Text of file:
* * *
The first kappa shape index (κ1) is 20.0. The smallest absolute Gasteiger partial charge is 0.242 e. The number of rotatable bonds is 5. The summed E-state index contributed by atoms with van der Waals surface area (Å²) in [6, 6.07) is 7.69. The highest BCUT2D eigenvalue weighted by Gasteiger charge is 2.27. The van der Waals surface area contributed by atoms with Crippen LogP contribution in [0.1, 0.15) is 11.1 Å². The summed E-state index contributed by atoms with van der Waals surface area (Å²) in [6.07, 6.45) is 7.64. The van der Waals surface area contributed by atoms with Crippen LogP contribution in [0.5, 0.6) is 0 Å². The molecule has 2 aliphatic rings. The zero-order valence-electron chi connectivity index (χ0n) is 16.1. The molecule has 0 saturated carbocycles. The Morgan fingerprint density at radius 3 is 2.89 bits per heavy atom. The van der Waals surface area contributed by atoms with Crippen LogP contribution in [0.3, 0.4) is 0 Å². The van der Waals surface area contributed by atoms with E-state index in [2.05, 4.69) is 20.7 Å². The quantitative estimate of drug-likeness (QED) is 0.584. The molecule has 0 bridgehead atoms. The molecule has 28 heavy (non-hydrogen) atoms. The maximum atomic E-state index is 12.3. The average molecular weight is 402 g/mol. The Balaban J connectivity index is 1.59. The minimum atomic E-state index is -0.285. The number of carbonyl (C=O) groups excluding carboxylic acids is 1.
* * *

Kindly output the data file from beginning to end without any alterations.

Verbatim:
The first kappa shape index (κ1) is 20.0. The smallest absolute Gasteiger partial charge is 0.242 e. The number of rotatable bonds is 5. The summed E-state index contributed by atoms with van der Waals surface area (Å²) in [6, 6.07) is 7.69. The highest BCUT2D eigenvalue weighted by Gasteiger charge is 2.27. The van der Waals surface area contributed by atoms with Crippen LogP contribution in [0.1, 0.15) is 11.1 Å². The summed E-state index contributed by atoms with van der Waals surface area (Å²) in [6.07, 6.45) is 7.64. The van der Waals surface area contributed by atoms with Crippen LogP contribution in [0.5, 0.6) is 0 Å². The molecule has 2 aliphatic rings. The zero-order valence-electron chi connectivity index (χ0n) is 16.1. The molecule has 0 saturated carbocycles. The Morgan fingerprint density at radius 3 is 2.89 bits per heavy atom. The van der Waals surface area contributed by atoms with Crippen LogP contribution in [0.3, 0.4) is 0 Å². The van der Waals surface area contributed by atoms with E-state index in [2.05, 4.69) is 20.7 Å². The quantitative estimate of drug-likeness (QED) is 0.584. The molecule has 0 bridgehead atoms. The molecule has 28 heavy (non-hydrogen) atoms. The maximum atomic E-state index is 12.3. The average molecular weight is 402 g/mol. The Balaban J connectivity index is 1.59. The minimum atomic E-state index is -0.285. The number of carbonyl (C=O) groups excluding carboxylic acids is 1.